Which material best protects construction paper from fading? Set up an investigation to find out how effective different materials are at blocking sunlight! Then, use your results to inform an artistic composition.
This activity sequence is one of several that focus on the thinking skills connecting artists and scientists, and was originally piloted with upper elementary students who had little prior experience setting up their own investigations. As such, the below procedure is quite guided. If you've already been working on helping your students make systematic investigations, consider introducing them to more advanced aspects of the scientific practice of Planning and Carrying Out Investigations (see NSTA Summary), such as controlling variables, determining how measurements will be recorded, and deciding how much evidence needs to be collected by the class to back up claims.
Part 1. Light Investigation: How do different amounts of light affect paper?
In this activity, students will discuss the role of conservators in protecting objects in museums. They measure the light levels in their classroom and test if construction paper is affected differently if placed in different locations for a week.
Teacher tip: Let the construction paper sheets remain in their spots for at least one week to allow sunlight to fade the material. We recommend selecting a single color to make comparison easy, and to keep a vivid copy in a dark drawer!
Part 2. Decomposition Investigation: How can we use other materials to protect paper from fading?
Now that students have discovered that light fades paper, they will set up an investigation to find out how effective different materials are at blocking sunlight and protecting a piece of construction paper from fading.
Teacher tip: Let the construction paper sheets remain in their spots for at least one week before uncovering the results.
Part 3. Art Composition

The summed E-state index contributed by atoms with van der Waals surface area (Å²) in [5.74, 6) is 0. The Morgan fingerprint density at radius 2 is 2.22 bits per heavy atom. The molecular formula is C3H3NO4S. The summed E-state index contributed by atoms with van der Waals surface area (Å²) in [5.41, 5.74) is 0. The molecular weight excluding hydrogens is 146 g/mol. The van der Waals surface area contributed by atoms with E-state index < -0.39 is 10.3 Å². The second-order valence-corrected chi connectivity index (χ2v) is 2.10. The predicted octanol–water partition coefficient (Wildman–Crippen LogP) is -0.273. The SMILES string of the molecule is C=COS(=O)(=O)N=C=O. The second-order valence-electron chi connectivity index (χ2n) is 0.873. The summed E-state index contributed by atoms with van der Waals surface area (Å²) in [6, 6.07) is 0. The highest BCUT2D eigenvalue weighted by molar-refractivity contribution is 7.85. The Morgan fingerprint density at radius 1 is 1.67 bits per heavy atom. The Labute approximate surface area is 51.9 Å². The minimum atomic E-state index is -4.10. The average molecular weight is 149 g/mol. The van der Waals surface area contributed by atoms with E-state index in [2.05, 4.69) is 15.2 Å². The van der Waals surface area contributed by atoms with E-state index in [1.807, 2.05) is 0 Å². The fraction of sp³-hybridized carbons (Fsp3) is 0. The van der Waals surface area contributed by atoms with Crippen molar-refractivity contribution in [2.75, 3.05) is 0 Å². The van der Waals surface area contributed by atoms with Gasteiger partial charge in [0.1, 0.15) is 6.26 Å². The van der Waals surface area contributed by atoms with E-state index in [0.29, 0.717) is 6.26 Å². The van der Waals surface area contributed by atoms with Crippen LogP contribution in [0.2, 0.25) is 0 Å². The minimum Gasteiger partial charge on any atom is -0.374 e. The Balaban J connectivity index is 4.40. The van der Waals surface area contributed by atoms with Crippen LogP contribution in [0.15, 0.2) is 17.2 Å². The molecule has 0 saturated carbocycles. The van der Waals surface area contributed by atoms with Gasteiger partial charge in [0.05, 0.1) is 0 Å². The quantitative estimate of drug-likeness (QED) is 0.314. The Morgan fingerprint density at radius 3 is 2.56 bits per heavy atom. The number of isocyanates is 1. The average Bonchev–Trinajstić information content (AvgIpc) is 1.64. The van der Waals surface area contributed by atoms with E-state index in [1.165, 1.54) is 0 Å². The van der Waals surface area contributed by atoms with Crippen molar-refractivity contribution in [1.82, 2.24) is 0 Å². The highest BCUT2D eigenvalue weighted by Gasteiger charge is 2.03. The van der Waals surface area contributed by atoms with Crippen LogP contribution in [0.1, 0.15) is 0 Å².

Students will analyze the results of their decomposition investigation from last week. Then, they will use the knowledge they gained about the materials to create an artistic composition of their own!
- Colored construction paper (the cheaper the better, for faster fading)
- Miscellaneous materials for testing light blockage, such as foil, plastic wrap, waved paper, tissue paper, and card stock
- Scissors and tape
- Science Journal app by the Making & Science team at Google, to optimize placement of papers for quick fading and to plan subsequent investigations
- Images of decomposition in nature and art Powerpoint
- Student worksheets or science notebooks
Teacher Tip: For the investigation in Part 2, it's ideal to cut the materials into two-inch squares to save time during the activity. For the art activity in Part 3, allow students to cut materials into their desired shapes and sizes.
- Introduce the theme, vocabulary word, skill, and career of the day as follows:
» Theme: Decomposition
» Vocabulary: Decomposition. The breakdown of materials, either by living organisms such as bacteria, insects, and fungus, or by non-living means such as heat or light
» Skill: Investigation. An active and systematic process to discover the answer to a question or the solution to a problem
» Career: Conservator. A person whose job is to preserve objects within a museum. At natural history museums, conservators work with dead specimens. At fine arts museums, conservators work with paintings, three-dimensional objects, arts on paper, and textiles.
- Give students time to record these concepts in their notebooks using their own words and/or drawings. Ask students to predict if the skill of investigation is used by artists, scientists, or both.
- Point out that different parts of the classroom get different amounts of light. If we were a conservator about to hang art on a museum wall, we would wonder whether different amounts of lighting would affect artwork. Our question: How do different amounts of light affect paper?
- Explain that the class will set up a simple test over the coming week, laying out or posting a single sheet of colored construction paper in 5 different areas that receive different amounts of light.
- Using the Science Journal app, have students measure the light levels in several different locations. Using these data, allow the class to pick 5 locations that they feel would lead to some interesting comparisons based on light level.